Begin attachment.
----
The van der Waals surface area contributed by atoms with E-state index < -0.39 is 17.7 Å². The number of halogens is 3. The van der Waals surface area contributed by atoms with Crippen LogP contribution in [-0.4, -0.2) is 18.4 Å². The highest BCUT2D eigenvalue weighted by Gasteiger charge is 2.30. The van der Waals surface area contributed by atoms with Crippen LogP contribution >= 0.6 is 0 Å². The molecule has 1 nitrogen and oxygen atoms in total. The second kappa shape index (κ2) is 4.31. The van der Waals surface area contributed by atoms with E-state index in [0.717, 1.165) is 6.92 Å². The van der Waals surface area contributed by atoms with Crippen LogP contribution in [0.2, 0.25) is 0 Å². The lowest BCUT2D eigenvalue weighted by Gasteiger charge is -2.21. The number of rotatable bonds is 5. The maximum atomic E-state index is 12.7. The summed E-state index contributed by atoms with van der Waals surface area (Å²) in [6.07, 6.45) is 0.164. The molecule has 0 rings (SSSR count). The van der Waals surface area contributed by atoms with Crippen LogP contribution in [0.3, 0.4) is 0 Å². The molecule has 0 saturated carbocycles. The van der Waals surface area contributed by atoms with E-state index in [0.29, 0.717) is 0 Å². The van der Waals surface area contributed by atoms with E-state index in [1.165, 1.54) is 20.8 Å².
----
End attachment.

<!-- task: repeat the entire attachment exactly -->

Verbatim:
The van der Waals surface area contributed by atoms with E-state index < -0.39 is 17.7 Å². The number of halogens is 3. The van der Waals surface area contributed by atoms with Crippen LogP contribution in [-0.4, -0.2) is 18.4 Å². The highest BCUT2D eigenvalue weighted by Gasteiger charge is 2.30. The van der Waals surface area contributed by atoms with Crippen LogP contribution >= 0.6 is 0 Å². The molecule has 1 nitrogen and oxygen atoms in total. The second kappa shape index (κ2) is 4.31. The van der Waals surface area contributed by atoms with E-state index in [0.717, 1.165) is 6.92 Å². The van der Waals surface area contributed by atoms with Crippen LogP contribution in [0.2, 0.25) is 0 Å². The lowest BCUT2D eigenvalue weighted by Gasteiger charge is -2.21. The number of rotatable bonds is 5. The maximum atomic E-state index is 12.7. The summed E-state index contributed by atoms with van der Waals surface area (Å²) in [6.07, 6.45) is 0.164. The molecule has 0 rings (SSSR count). The van der Waals surface area contributed by atoms with Crippen LogP contribution in [0.3, 0.4) is 0 Å². The molecule has 0 saturated carbocycles. The van der Waals surface area contributed by atoms with E-state index in [0.29, 0.717) is 0 Å². The van der Waals surface area contributed by atoms with E-state index in [1.165, 1.54) is 20.8 Å².